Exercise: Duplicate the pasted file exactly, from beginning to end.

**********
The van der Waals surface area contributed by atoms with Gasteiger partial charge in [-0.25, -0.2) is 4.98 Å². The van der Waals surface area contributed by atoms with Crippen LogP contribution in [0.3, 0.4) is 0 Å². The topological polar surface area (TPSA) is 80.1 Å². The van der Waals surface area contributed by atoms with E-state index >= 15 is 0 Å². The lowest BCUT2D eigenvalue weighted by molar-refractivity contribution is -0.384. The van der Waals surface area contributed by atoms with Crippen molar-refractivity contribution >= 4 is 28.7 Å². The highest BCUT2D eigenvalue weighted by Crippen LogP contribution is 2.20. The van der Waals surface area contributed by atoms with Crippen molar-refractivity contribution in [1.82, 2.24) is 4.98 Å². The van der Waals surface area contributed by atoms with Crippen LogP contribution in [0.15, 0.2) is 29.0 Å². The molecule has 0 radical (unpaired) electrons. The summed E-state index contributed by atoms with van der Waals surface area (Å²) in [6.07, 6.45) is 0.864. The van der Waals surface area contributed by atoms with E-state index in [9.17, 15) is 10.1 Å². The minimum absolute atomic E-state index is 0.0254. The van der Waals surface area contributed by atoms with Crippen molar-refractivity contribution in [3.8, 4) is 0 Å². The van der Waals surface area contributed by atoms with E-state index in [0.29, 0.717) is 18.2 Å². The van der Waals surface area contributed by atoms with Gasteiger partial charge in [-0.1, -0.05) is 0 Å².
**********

The van der Waals surface area contributed by atoms with Gasteiger partial charge in [-0.25, -0.2) is 4.98 Å². The van der Waals surface area contributed by atoms with Crippen LogP contribution in [0.3, 0.4) is 0 Å². The topological polar surface area (TPSA) is 80.1 Å². The van der Waals surface area contributed by atoms with E-state index >= 15 is 0 Å². The lowest BCUT2D eigenvalue weighted by molar-refractivity contribution is -0.384. The van der Waals surface area contributed by atoms with Crippen molar-refractivity contribution >= 4 is 28.7 Å². The highest BCUT2D eigenvalue weighted by Crippen LogP contribution is 2.20. The van der Waals surface area contributed by atoms with Crippen molar-refractivity contribution in [1.82, 2.24) is 4.98 Å². The van der Waals surface area contributed by atoms with Crippen LogP contribution in [0.15, 0.2) is 29.0 Å². The molecule has 0 radical (unpaired) electrons. The summed E-state index contributed by atoms with van der Waals surface area (Å²) in [6.07, 6.45) is 0.864. The van der Waals surface area contributed by atoms with E-state index in [9.17, 15) is 10.1 Å². The minimum absolute atomic E-state index is 0.0254. The van der Waals surface area contributed by atoms with Crippen molar-refractivity contribution in [3.8, 4) is 0 Å². The van der Waals surface area contributed by atoms with E-state index in [0.29, 0.717) is 18.2 Å². The van der Waals surface area contributed by atoms with Gasteiger partial charge in [-0.1, -0.05) is 0 Å².